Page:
Experimental study of the effects of deletion variant of hepatocyte growth factor on hepatic ischaemia-reperfusion injury

Toru Ikegami, T. Nishizaki, H. Uchiyama, K. Hashimoto, K. Yanaga, K. Sugimachi

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8 Citations (Scopus)

Abstract

Background: Hepatic ischaemia-reperfusion (IR) injury is still a serious complication following liver surgery. The effect of the deletion variant of hepatocyte growth factor (dHGF) on hepatic IR injury was examined in rats. Methods: Male Wistar rats were divided into two groups after 90 min of partial liver ischaemia: the dHGF group which was given dHGF 0.5 mg/kg intravenously immediately after reperfusion, followed by 0.5 mg/kg every 12 h, and the control group, which received vehicle buffer only. Serum chemistry, histopathological findings and liver weights were compared between the groups. Results: In the dHGF group, the increase in serum alanine transaminase and hyaluronic acid levels was significantly reduced, and the serum albumin level increased after reperfusion. The extent of hepatic necrosis 24 h after reperfusion was decreased in the dHGF group. Moreover, the proportion of terminal deoxynucleotidyl transferase-mediated 2'-deoxyuridine 5'-triphosphate nick end labelling-positive hepatocytes 6 h after reperfusion was reduced in the dHGF group. The non-ischaemic-, ischaemic- and whole-liver weight:body-weight ratio significantly increased in the dHGF group after reperfusion. The proportion of proliferating cell nuclear antigen-positive hepatocytes in the dHGF group markedly increased after 6 h after reperfusion in the non-ischaemic lobes, while in the ischaemic lobes it increased 24 h after reperfusion. Conclusion: These data suggest that dHGF not only improves recovery from IR injury, but also accelerates recovery from these injuries. dHGF may be an effective pharmacological agent for prevention and treatment of hepatic IR injury.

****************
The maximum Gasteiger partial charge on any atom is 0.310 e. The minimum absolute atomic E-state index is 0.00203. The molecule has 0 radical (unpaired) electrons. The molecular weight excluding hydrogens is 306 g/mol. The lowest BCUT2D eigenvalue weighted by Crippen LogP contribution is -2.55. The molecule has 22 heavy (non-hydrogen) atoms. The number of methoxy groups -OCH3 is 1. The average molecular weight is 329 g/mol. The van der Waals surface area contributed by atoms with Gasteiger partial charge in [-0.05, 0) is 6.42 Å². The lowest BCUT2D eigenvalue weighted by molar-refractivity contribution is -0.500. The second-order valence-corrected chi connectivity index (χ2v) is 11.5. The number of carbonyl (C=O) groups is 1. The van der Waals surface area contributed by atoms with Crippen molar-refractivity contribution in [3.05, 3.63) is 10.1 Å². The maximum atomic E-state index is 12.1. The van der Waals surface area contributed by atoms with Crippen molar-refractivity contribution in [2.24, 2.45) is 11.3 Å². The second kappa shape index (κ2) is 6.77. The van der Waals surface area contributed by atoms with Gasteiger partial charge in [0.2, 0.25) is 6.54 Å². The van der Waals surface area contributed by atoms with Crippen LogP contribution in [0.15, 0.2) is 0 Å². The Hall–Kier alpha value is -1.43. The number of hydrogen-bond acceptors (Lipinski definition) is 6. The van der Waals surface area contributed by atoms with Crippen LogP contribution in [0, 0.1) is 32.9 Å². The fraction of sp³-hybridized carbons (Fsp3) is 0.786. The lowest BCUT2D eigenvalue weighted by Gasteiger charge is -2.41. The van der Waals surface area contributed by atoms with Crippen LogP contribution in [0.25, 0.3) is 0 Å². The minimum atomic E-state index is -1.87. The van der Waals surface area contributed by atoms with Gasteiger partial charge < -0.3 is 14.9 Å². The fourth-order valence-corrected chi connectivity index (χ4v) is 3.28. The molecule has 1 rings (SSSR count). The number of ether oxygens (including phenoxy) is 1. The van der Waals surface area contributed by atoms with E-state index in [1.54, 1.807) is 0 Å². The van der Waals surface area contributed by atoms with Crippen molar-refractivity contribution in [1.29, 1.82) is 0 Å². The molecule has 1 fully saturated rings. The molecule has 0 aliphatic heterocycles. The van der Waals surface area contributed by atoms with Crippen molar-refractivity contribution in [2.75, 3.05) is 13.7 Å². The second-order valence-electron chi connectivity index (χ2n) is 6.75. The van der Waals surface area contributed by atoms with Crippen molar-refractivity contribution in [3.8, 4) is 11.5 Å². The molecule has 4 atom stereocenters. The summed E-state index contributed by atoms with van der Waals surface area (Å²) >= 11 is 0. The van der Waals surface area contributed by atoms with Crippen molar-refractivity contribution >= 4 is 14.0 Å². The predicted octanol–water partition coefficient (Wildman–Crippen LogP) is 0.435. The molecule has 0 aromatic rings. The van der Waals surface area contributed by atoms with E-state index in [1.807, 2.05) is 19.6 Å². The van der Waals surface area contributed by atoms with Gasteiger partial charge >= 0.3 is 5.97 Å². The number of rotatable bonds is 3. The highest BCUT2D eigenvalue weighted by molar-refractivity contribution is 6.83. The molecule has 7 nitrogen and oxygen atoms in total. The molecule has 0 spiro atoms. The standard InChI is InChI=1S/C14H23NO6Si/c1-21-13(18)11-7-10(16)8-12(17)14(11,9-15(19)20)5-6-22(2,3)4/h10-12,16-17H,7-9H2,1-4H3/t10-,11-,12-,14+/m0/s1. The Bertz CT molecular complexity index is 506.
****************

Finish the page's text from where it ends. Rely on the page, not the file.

Original languageEnglish
Pages (from-to)59-64
Number of pages6
JournalBritish Journal of Surgery
Volume87
Issue number1
DOIs
Publication statusPublished - Jan 24 2000

All Science Journal Classification (ASJC) codes

  • Surgery

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